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2017 News

Carnegie Mellon Neuroscientists Lay Groundwork for Identifying the Algorithm Behind Information Processing in the Neocortex

Mellon College of Science
March 27, 2017

Researchers in Biological Sciences Professor Alison Barth's lab have identified principles for information processing in the neocortex, an area of the brain critical for cognition. The study is one of most elaborate of its type, and lays the groundwork for understanding the algorithm neurons use to transform information during learning. The research also could further the study of disorders caused by deficits in cortical processing, like Alzheimer’s disease, autism and epilepsy.

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Adult Subcortex Processes Numbers With Same Skill as Infants

Dietrich College of Humanities and Social Sciences
March 20, 2017

Despite major brain differences, many species from spiders to humans can recognize and differentiate relative quantities. Adult primates, however, are the only ones with a sophisticated cortical brain system, meaning that the others rely on a subcortex or its evolutionary equivalent.

Carnegie Mellon University scientists wanted to find out whether the adult human subcortex contributes to number processing at all. Published in the Proceedings of the National Academies of Sciences, their study found that the adult subcortex processes numbers at the same level as infants and perhaps other lower-order species, such as guppies and spiders.

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Computational Biologist Part of All-Star Alzheimer's Collaboration

School of Computer Science
February 20, 2017

As part of an international research team assembled by the Cure Alzheimer's Fund, Andreas Pfenning will use computational techniques to potentially identify thousands of genetic sequences that hold therapeutic potential for Alzheimer's disease. He is also developing new biological techniques to test the function of those human DNA fragments in the brains of mice.

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Innovation in Brain Imaging

College of Engineering
February 16, 2017

Writers and scientists throughout history have searched for an apt technological analogy for the human brain, often comparing it to a computer. For CMU's Pulkit Grover, this analogy couldn’t be more fitting. Although Grover and his research team spend much of their time exploring how information flows through computer networks (such as coding systems, cyberphysical systems, and low-power wireless systems), they also apply these information theory principles to brain-imaging systems. This cross-disciplinary research approach bridges mathematical theory with clinical applications—striving to improve the treatment of neurological disorders such as epilepsy.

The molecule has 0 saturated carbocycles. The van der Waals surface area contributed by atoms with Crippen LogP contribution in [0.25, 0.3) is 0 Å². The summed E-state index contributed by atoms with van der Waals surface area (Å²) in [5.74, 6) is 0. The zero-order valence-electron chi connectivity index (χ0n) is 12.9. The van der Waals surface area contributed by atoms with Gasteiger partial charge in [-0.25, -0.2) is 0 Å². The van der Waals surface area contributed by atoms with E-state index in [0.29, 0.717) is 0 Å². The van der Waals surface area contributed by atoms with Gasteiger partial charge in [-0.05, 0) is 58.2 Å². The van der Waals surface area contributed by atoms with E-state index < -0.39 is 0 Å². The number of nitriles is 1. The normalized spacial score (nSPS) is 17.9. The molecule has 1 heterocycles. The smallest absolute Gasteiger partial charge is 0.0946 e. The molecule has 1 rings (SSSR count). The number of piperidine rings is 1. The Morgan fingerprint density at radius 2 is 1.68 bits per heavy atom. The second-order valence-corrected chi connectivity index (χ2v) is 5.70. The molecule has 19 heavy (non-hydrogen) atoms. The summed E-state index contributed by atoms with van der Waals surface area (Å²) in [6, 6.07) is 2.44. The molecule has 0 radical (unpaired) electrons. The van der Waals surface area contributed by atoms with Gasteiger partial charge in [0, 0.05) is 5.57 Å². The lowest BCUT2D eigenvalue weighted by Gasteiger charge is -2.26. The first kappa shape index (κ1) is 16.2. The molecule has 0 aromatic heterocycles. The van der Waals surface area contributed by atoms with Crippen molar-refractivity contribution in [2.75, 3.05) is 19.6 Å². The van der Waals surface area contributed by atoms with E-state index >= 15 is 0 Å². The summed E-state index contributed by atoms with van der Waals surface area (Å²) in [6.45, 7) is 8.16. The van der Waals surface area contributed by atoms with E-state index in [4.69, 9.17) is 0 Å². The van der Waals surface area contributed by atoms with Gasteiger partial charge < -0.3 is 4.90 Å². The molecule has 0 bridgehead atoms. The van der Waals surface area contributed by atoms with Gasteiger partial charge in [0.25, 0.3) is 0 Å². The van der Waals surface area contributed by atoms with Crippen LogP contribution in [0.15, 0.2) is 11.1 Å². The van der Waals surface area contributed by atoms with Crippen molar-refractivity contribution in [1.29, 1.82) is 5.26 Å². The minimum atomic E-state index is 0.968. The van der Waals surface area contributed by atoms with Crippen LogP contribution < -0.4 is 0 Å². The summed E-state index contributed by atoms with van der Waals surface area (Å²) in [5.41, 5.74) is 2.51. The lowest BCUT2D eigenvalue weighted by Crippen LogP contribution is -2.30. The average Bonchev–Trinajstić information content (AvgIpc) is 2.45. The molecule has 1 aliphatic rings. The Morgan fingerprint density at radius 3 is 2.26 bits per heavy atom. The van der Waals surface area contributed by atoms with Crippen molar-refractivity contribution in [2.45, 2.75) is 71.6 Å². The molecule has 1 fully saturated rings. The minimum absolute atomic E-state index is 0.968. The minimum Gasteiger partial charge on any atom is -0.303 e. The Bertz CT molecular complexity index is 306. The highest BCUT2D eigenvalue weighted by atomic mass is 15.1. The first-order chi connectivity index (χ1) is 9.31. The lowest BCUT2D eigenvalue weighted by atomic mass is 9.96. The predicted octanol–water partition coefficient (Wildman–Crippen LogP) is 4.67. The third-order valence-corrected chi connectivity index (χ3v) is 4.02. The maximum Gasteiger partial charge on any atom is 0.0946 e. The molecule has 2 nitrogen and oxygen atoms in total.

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How to Speed Read the Internet

Inverse
January 29, 2017

Skimming can serve as an exercise in efficiency and prioritization: Is what you’re reading actually worth your time? According to Marcel Just, director of the Center for Cognitive Brain Imaging at Carnegie Mellon, “Sometimes you’re really familiar with something and you can reconstruct the text after skimming. Speed reading isn’t a good method for expanding your knowledge base, but it is a good way to quickly determine what some piece of writing is about and whether it’s worthwhile to go read it in detail or not.”

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How To Survive Nail-Biter Football Games, According to Science

Dietrich College of Humanities and Social Sciences
January 19, 2017

For the millions of people watching NFL football games this weekend, it is not all fun and games. Rooting for your favorite team can leave you feeling anxious and stressed — right down to the last second.

The good news is that there is a way to help manage your stress reactions during the game. Mindfulness meditation has become an increasingly popular way for people to improve stress management, and CMU scientists are leading the way to understanding how and why.

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